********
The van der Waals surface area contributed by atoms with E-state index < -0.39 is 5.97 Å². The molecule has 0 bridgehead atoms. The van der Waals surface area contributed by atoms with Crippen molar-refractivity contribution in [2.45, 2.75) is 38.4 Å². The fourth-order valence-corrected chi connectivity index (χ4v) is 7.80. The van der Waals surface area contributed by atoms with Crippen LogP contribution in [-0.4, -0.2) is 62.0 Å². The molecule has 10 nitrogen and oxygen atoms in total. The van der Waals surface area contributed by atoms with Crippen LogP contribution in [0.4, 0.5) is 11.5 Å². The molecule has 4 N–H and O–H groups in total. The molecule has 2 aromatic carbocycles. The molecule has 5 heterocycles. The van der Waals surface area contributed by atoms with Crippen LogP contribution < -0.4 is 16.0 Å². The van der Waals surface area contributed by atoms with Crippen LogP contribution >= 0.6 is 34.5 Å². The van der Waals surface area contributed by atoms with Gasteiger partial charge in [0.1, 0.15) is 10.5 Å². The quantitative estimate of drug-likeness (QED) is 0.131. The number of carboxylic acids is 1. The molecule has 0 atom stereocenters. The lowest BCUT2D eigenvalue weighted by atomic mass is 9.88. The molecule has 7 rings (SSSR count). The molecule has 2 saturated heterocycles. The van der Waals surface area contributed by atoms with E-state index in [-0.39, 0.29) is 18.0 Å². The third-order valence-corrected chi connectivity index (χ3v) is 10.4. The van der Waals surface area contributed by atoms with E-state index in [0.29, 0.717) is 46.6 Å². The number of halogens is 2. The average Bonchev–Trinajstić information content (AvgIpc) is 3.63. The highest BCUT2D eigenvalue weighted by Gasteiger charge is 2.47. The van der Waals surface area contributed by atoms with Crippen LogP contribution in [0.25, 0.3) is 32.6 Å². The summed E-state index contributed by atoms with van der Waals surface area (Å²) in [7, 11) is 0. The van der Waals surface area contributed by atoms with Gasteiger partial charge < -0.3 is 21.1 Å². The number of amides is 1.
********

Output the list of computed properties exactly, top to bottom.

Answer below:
The van der Waals surface area contributed by atoms with E-state index < -0.39 is 5.97 Å². The molecule has 0 bridgehead atoms. The van der Waals surface area contributed by atoms with Crippen molar-refractivity contribution in [2.45, 2.75) is 38.4 Å². The fourth-order valence-corrected chi connectivity index (χ4v) is 7.80. The van der Waals surface area contributed by atoms with Crippen LogP contribution in [-0.4, -0.2) is 62.0 Å². The molecule has 10 nitrogen and oxygen atoms in total. The van der Waals surface area contributed by atoms with Crippen LogP contribution in [0.4, 0.5) is 11.5 Å². The molecule has 4 N–H and O–H groups in total. The molecule has 2 aromatic carbocycles. The molecule has 5 heterocycles. The van der Waals surface area contributed by atoms with Crippen LogP contribution < -0.4 is 16.0 Å². The van der Waals surface area contributed by atoms with Crippen LogP contribution >= 0.6 is 34.5 Å². The van der Waals surface area contributed by atoms with Gasteiger partial charge in [0.1, 0.15) is 10.5 Å². The quantitative estimate of drug-likeness (QED) is 0.131. The number of carboxylic acids is 1. The molecule has 0 atom stereocenters. The lowest BCUT2D eigenvalue weighted by atomic mass is 9.88. The molecule has 7 rings (SSSR count). The molecule has 2 saturated heterocycles. The van der Waals surface area contributed by atoms with E-state index in [-0.39, 0.29) is 18.0 Å². The third-order valence-corrected chi connectivity index (χ3v) is 10.4. The van der Waals surface area contributed by atoms with E-state index in [0.29, 0.717) is 46.6 Å². The number of halogens is 2. The average Bonchev–Trinajstić information content (AvgIpc) is 3.63. The highest BCUT2D eigenvalue weighted by Gasteiger charge is 2.47. The van der Waals surface area contributed by atoms with Crippen LogP contribution in [0.25, 0.3) is 32.6 Å². The summed E-state index contributed by atoms with van der Waals surface area (Å²) in [7, 11) is 0. The van der Waals surface area contributed by atoms with Gasteiger partial charge < -0.3 is 21.1 Å². The number of amides is 1.